Pork Demand

If we're going to increase domestic and global pork production, we need to produce pork that people want to eat. There is a packer in Twin Falls Idaho called Independent Meats that has initiated a hog buying program that is based on pH, 10th rib backfat, LEA, lean colour, firmness, texture and marbling:

All characteristics that they have determined give the consumer a better eating experience. Independent primarily markets to white table cloth restaurants and high end retail. The upside is this high quality product brings more money in the market place which allows Independent to pay its producers strong premiums. In the past you have read in this commentary about our belief in increasing demand through tasty pork.

Our company Genesus has invested over eleven years of time and money in weekly carcass analysis to evolve swine genetics that will deliver on this promise. Last Friday Independent Meats gave out its annual awards for producers' delivery to the highest quality hogs in the last year.

We are proud to congratulate the top four winning herds all Genesus customers: Midway, Sage Creek, New Rockport and Chris Griffin.

Genesus Duroc and Genesus maternal lines delivered the product that Independent needs and wants to meet the demand of the white table cloth and high end retail. Quality drives demand. Our survival and prosperity as an industry (any industry) is giving what the customer (consumer) wants. Higher demand = Higher prices. Each and every buyer of pork should be satisfied on taste, tenderness and juiciness.


We had expected lean hogs around 60¢ this fall. That’s why we encouraged people to protect themselves when lean hog futures were 75¢. We could not see 75¢ holding with marketing’s coming around 2.3 to 2.35 million head a week this fall. Wish we were wrong.

Good news is that feed prices have declined beyond our wildest dreams. The speculators (gamblers) have run for cover and the grain market has fallen hard. We expect week over week hog marketing’s, Canada-USA combined will be below year over year consistently from December and on. Also, long term positive few if any new sow units will get built in the next two years? Building costs, equity levels needed, and lack of capital are major detriments.

Last week we had strong indications the supply scenario is changing. We have an Independent (not the pork packer) division that markets Genesus small pigs for our customers. Last Friday the phone was ringing steady with people looking for small pigs. Barns are empty. Corn prices are down. In July through September no one called for small pigs. My father used to say you tell demand by "Who’s calling whom".

Of note, buyers do not care if they are U.S. or Canadian small pigs. COOL (country of origin labeling) does not seem to matter when you have an empty barn. We expect the same scenario when packers have empty shackles.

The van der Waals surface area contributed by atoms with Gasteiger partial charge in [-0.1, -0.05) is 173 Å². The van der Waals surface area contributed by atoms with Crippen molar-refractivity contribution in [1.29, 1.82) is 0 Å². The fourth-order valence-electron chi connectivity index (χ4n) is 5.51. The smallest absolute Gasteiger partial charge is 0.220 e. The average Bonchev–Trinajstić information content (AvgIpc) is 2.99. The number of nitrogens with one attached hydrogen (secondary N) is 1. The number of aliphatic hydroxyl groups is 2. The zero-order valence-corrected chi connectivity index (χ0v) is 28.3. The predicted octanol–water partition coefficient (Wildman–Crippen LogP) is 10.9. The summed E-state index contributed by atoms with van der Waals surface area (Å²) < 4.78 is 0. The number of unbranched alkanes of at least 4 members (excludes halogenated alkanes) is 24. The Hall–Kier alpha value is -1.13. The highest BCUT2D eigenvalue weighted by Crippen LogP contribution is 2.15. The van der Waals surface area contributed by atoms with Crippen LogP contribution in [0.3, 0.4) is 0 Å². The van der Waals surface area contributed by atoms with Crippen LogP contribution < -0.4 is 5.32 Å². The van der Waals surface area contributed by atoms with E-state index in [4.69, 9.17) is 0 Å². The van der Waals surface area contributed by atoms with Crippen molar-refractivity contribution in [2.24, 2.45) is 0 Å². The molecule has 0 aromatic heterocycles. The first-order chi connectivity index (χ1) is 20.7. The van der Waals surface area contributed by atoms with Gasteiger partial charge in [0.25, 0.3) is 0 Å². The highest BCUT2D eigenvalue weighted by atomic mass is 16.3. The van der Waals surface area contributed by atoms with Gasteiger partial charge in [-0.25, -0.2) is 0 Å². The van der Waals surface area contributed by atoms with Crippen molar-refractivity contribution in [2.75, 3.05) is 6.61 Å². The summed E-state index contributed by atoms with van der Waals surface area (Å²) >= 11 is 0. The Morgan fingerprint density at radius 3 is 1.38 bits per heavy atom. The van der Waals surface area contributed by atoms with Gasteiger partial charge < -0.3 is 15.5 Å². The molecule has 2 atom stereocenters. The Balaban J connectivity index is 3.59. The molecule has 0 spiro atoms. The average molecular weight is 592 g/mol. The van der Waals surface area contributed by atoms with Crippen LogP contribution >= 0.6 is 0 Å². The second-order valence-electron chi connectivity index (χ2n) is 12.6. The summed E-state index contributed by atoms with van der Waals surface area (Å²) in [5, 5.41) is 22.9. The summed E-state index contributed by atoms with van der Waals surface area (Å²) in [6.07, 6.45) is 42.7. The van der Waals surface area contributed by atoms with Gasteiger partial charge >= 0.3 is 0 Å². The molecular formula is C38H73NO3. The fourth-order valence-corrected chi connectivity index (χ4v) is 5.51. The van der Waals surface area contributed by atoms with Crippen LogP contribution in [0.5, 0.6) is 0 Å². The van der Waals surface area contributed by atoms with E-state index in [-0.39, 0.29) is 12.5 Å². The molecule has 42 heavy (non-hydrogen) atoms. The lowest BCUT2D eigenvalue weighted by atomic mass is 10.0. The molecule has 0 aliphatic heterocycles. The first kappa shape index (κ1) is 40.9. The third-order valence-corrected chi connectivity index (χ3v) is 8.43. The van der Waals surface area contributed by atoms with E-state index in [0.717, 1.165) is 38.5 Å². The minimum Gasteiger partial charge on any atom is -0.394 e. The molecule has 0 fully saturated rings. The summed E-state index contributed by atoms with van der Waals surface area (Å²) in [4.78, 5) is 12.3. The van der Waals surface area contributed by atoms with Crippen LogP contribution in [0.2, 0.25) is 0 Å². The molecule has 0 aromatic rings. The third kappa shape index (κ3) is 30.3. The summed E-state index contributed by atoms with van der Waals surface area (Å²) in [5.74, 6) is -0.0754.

This thing is turning; expect $65.00 feeder pigs and $45.00 plus early weans in the new year. All signs of lack of supply. 2009 will be good.

Remember in the last major economic recession of 1981-1982 the hog industry made good money. People will always eat meat, but they might cook it at home. There has never been a correlation between hog profitability and the economy. It’s the hog cycle, not the economic cycle.

Genesus Challenges PIC 380

Recently there was a trial comparing several thousand head of Genesus Duroc sired market hogs put side by side with PIC 380 sired market hogs.

Latest Trial* Results
Trait Genesus Duroc PIC 380 Change
Back Fat (inch) 0.69 0.67 -0.02
Loin Depth (inch) 2.76 2.57 +0.19
Lean % 55.32 54.9 +0.42
Yield % 75.13 74.73 +0.40
A.D.G. 1.79 1.51 +0.28
Days in Finishing 107.24 126.76 -19.52
Mortality % 3.30 5.75 -2.45
*Same auto sort barns – Same time frames – USA high health herd – Genesus females

Genesus Durocs out grew by 18%, had better carcasses and had lower mortality than PIC 380s. PIC literature rates the 380 as better in carcass profitability and cost of production than PIC 408, PIC 280, PIC 327, Newsham XL, Danbred 771, Babcock Duroc, Genetiporc Vivanda 300, Monsanto Choice Genetics EB5, Genetiporc 5000, Danbred 671, and Monsanto Choice Genetics EBX. Was it an error of omission that PIC did not show results of Genesus Durocs?


Genesus will offer a sample of free Genesus Duroc semen to any producer who wishes to compare results to PIC 380. Any place, anytime, anywhere. Genesus is ready to show the superior growth, carcass qualities and production livability of Genesus Durocs to what PIC rates as the most superior boar in the market place. Contact us at 866-436-3787 to arrange for a free semen and trial protocol. At Genesus we put our money where our mouth is. Take the Genesus Challenge.